Use this URL to cite or link to this record in EThOS: http://ethos.bl.uk/OrderDetails.do?uin=uk.bl.ethos.348398
Title: Effect of acidity and metal ions on nitrification in soils
Author: Mandal, R.
Awarding Body: University of Aberdeen
Current Institution: University of Aberdeen
Date of Award: 1983
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Abstract:
The objective of this study was to compare the effects of ammonium and nitrate sources of nitrogen on the growth and chemical composition of rye (Scale cereale) in the presence and absence of potassium ethylxanthate (KEtX) as a nitrification inhibitor, and the effects of acidity and metal ions on nitrification in soils. Results showed that application of nitrogen caused a significant increase in dry matter yield and offtakes of N and Mn but reduced P and Fe contents at various levels. Addition of the inhibitor increased N and Mn content and offtake, and decreased P level and offtake significantly. Different forms of nitrogen showed no significant differences either in foliage yield or nutrient content except stimulation of Fe uptake by nitrate-N. Ca, Mg, K and nitrate-N in tissues remained practically unaffected. Nitrification in acid peat was stimulated by adding lime but suppressed by Cd as sulphate and Al, Fe, Mn, Co, Ni, Cu and Zn when added as chlorides. Generally, inhibition increased with metal addition. Al (200 μg g⁻¹), Fe and Mn (100 μg g⁻¹) promoted nitrification. Addition of all the metals up to 3000 μg g⁻¹ peat depressed the process and the extent of suppression depends on the type and concentration of metallic ions. Among the metallic ions studied, Cd was the most toxic. The critical concentrations of Cd; Al; and Fe, Mn, Co, Ni, Cu and Zn were 500, 1000 and 2000 μg g⁻¹ peat respectively. However, results provide evidence that nitrification can proceed slowly at pH 3.4 to 4.0 in the absence of metals. Although nitrification was suppressed, general microbial activity was not repressed even in the presence of 3000 pg Al g⁻¹ peat.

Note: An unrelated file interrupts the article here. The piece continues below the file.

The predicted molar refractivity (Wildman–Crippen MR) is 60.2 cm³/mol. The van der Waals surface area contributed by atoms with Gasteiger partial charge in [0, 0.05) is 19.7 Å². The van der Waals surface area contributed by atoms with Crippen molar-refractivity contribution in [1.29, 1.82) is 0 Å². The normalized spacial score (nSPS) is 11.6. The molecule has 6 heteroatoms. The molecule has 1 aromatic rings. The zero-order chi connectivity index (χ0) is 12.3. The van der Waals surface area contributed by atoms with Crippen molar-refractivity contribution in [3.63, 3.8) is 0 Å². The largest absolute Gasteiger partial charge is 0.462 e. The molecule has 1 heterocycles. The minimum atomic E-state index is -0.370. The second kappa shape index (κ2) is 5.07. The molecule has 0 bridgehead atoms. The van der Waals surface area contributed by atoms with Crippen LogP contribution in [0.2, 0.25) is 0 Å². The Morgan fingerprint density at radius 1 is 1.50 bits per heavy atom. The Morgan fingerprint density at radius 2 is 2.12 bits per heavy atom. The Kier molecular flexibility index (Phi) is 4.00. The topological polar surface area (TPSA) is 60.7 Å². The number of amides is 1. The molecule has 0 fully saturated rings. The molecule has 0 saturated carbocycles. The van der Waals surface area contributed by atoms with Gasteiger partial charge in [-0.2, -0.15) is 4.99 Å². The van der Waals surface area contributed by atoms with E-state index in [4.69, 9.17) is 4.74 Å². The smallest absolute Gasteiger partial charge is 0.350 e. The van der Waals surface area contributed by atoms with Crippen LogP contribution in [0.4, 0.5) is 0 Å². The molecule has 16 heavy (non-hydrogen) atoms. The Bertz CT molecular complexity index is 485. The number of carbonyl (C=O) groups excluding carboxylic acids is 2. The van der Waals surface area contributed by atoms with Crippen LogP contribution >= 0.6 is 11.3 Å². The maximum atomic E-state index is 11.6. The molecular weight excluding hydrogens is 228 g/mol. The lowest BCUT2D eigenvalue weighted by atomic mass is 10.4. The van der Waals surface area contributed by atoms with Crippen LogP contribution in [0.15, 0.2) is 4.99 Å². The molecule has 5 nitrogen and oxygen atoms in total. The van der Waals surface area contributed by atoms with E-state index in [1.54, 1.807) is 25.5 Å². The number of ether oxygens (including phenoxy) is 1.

Supervisor: Not available Sponsor: Not available
Qualification Name: Thesis (Ph.D.) Qualification Level: Doctoral
EThOS ID: uk.bl.ethos.348398  DOI: Not available
Keywords: Soil Science & pedology Soil science
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